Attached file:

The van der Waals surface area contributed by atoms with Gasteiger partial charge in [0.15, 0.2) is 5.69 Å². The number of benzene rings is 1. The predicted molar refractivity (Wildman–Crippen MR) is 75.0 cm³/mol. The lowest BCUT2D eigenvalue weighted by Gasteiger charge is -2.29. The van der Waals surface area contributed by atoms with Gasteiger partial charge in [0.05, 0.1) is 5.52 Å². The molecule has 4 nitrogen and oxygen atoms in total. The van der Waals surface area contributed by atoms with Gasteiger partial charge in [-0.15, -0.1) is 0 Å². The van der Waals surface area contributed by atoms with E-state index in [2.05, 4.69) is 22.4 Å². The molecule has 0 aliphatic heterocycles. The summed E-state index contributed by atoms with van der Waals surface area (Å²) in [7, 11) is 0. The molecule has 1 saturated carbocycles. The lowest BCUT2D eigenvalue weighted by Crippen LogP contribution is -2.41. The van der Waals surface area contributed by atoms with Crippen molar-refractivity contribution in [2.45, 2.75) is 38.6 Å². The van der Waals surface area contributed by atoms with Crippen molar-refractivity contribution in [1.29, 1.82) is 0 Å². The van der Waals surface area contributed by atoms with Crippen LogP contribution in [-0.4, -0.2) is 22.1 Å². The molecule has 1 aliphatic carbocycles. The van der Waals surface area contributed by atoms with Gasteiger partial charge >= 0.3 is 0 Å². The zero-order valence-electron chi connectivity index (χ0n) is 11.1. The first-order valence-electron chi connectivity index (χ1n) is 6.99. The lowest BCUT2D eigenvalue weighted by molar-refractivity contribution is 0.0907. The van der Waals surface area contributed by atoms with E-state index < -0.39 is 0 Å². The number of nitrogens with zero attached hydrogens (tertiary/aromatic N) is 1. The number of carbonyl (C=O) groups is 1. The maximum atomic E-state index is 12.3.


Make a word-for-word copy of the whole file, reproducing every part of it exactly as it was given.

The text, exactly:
The van der Waals surface area contributed by atoms with Gasteiger partial charge in [0.15, 0.2) is 5.69 Å². The number of benzene rings is 1. The predicted molar refractivity (Wildman–Crippen MR) is 75.0 cm³/mol. The lowest BCUT2D eigenvalue weighted by Gasteiger charge is -2.29. The van der Waals surface area contributed by atoms with Gasteiger partial charge in [0.05, 0.1) is 5.52 Å². The molecule has 4 nitrogen and oxygen atoms in total. The van der Waals surface area contributed by atoms with Gasteiger partial charge in [-0.15, -0.1) is 0 Å². The van der Waals surface area contributed by atoms with E-state index in [2.05, 4.69) is 22.4 Å². The molecule has 0 aliphatic heterocycles. The summed E-state index contributed by atoms with van der Waals surface area (Å²) in [7, 11) is 0. The molecule has 1 saturated carbocycles. The lowest BCUT2D eigenvalue weighted by Crippen LogP contribution is -2.41. The van der Waals surface area contributed by atoms with Crippen molar-refractivity contribution in [2.45, 2.75) is 38.6 Å². The van der Waals surface area contributed by atoms with Crippen molar-refractivity contribution in [1.29, 1.82) is 0 Å². The van der Waals surface area contributed by atoms with Crippen LogP contribution in [-0.4, -0.2) is 22.1 Å². The molecule has 1 aliphatic carbocycles. The van der Waals surface area contributed by atoms with Gasteiger partial charge >= 0.3 is 0 Å². The zero-order valence-electron chi connectivity index (χ0n) is 11.1. The first-order valence-electron chi connectivity index (χ1n) is 6.99. The lowest BCUT2D eigenvalue weighted by molar-refractivity contribution is 0.0907. The van der Waals surface area contributed by atoms with E-state index < -0.39 is 0 Å². The number of nitrogens with zero attached hydrogens (tertiary/aromatic N) is 1. The number of carbonyl (C=O) groups is 1. The maximum atomic E-state index is 12.3.